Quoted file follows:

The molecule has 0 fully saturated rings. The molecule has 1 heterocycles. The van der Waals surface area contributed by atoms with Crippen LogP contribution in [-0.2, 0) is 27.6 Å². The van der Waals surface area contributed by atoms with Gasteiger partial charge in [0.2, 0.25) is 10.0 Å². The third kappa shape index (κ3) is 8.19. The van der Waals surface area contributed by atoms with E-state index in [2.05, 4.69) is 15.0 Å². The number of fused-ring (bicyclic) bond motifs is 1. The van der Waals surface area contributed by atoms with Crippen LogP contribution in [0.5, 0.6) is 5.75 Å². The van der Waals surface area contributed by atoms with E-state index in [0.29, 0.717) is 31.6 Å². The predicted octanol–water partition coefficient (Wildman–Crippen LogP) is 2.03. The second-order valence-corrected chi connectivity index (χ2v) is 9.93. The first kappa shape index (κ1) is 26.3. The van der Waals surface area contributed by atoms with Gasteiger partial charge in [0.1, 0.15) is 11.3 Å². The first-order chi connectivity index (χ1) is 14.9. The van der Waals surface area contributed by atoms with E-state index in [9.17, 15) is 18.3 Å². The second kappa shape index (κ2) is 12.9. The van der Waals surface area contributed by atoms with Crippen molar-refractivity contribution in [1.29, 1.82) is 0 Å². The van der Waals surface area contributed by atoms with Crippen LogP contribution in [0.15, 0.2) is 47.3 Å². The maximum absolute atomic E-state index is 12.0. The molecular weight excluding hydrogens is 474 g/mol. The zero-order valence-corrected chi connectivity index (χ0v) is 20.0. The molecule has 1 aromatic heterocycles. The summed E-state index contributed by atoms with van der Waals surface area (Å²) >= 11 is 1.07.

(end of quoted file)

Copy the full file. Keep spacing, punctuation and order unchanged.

The molecule has 0 fully saturated rings. The molecule has 1 heterocycles. The van der Waals surface area contributed by atoms with Crippen LogP contribution in [-0.2, 0) is 27.6 Å². The van der Waals surface area contributed by atoms with Gasteiger partial charge in [0.2, 0.25) is 10.0 Å². The third kappa shape index (κ3) is 8.19. The van der Waals surface area contributed by atoms with E-state index in [2.05, 4.69) is 15.0 Å². The number of fused-ring (bicyclic) bond motifs is 1. The van der Waals surface area contributed by atoms with Crippen LogP contribution in [0.5, 0.6) is 5.75 Å². The van der Waals surface area contributed by atoms with E-state index in [0.29, 0.717) is 31.6 Å². The predicted octanol–water partition coefficient (Wildman–Crippen LogP) is 2.03. The second-order valence-corrected chi connectivity index (χ2v) is 9.93. The first kappa shape index (κ1) is 26.3. The van der Waals surface area contributed by atoms with Gasteiger partial charge in [0.1, 0.15) is 11.3 Å². The first-order chi connectivity index (χ1) is 14.9. The van der Waals surface area contributed by atoms with E-state index in [9.17, 15) is 18.3 Å². The second kappa shape index (κ2) is 12.9. The van der Waals surface area contributed by atoms with Crippen molar-refractivity contribution in [1.29, 1.82) is 0 Å². The van der Waals surface area contributed by atoms with Crippen LogP contribution in [0.15, 0.2) is 47.3 Å². The maximum absolute atomic E-state index is 12.0. The molecular weight excluding hydrogens is 474 g/mol. The zero-order valence-corrected chi connectivity index (χ0v) is 20.0. The molecule has 1 aromatic heterocycles. The summed E-state index contributed by atoms with van der Waals surface area (Å²) >= 11 is 1.07.